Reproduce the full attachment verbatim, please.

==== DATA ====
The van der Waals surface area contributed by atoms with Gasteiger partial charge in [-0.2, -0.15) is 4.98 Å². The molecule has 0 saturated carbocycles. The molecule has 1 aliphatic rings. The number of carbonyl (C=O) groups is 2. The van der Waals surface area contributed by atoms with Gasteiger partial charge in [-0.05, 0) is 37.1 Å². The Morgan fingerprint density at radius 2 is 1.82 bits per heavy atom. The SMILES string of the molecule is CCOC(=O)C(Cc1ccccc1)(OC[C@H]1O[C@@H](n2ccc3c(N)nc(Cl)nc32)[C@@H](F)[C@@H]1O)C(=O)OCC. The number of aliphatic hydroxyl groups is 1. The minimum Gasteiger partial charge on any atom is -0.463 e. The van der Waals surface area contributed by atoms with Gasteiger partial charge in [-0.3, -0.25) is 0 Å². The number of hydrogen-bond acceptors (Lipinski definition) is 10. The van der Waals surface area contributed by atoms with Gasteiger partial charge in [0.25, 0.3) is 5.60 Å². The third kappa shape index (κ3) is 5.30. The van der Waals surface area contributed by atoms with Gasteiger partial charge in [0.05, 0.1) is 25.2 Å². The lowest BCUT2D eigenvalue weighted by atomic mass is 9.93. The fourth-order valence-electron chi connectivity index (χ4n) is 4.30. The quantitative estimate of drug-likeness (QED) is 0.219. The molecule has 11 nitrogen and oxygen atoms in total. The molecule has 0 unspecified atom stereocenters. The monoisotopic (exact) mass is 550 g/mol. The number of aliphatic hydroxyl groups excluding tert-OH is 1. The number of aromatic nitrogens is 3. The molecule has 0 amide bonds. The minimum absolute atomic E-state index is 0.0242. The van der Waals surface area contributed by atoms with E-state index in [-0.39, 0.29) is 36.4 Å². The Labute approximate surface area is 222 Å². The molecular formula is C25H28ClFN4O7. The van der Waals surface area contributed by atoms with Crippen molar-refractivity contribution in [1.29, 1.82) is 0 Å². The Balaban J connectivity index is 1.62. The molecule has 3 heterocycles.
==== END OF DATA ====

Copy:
The van der Waals surface area contributed by atoms with Gasteiger partial charge in [-0.2, -0.15) is 4.98 Å². The molecule has 0 saturated carbocycles. The molecule has 1 aliphatic rings. The number of carbonyl (C=O) groups is 2. The van der Waals surface area contributed by atoms with Gasteiger partial charge in [-0.05, 0) is 37.1 Å². The Morgan fingerprint density at radius 2 is 1.82 bits per heavy atom. The SMILES string of the molecule is CCOC(=O)C(Cc1ccccc1)(OC[C@H]1O[C@@H](n2ccc3c(N)nc(Cl)nc32)[C@@H](F)[C@@H]1O)C(=O)OCC. The number of aliphatic hydroxyl groups is 1. The minimum Gasteiger partial charge on any atom is -0.463 e. The van der Waals surface area contributed by atoms with Gasteiger partial charge in [-0.3, -0.25) is 0 Å². The number of hydrogen-bond acceptors (Lipinski definition) is 10. The van der Waals surface area contributed by atoms with Gasteiger partial charge in [0.25, 0.3) is 5.60 Å². The third kappa shape index (κ3) is 5.30. The van der Waals surface area contributed by atoms with Gasteiger partial charge in [0.05, 0.1) is 25.2 Å². The lowest BCUT2D eigenvalue weighted by atomic mass is 9.93. The fourth-order valence-electron chi connectivity index (χ4n) is 4.30. The quantitative estimate of drug-likeness (QED) is 0.219. The molecule has 11 nitrogen and oxygen atoms in total. The molecule has 0 unspecified atom stereocenters. The monoisotopic (exact) mass is 550 g/mol. The number of aliphatic hydroxyl groups excluding tert-OH is 1. The number of aromatic nitrogens is 3. The molecule has 0 amide bonds. The minimum absolute atomic E-state index is 0.0242. The van der Waals surface area contributed by atoms with E-state index in [-0.39, 0.29) is 36.4 Å². The Labute approximate surface area is 222 Å². The molecular formula is C25H28ClFN4O7. The van der Waals surface area contributed by atoms with Crippen molar-refractivity contribution in [1.29, 1.82) is 0 Å². The Balaban J connectivity index is 1.62. The molecule has 3 heterocycles.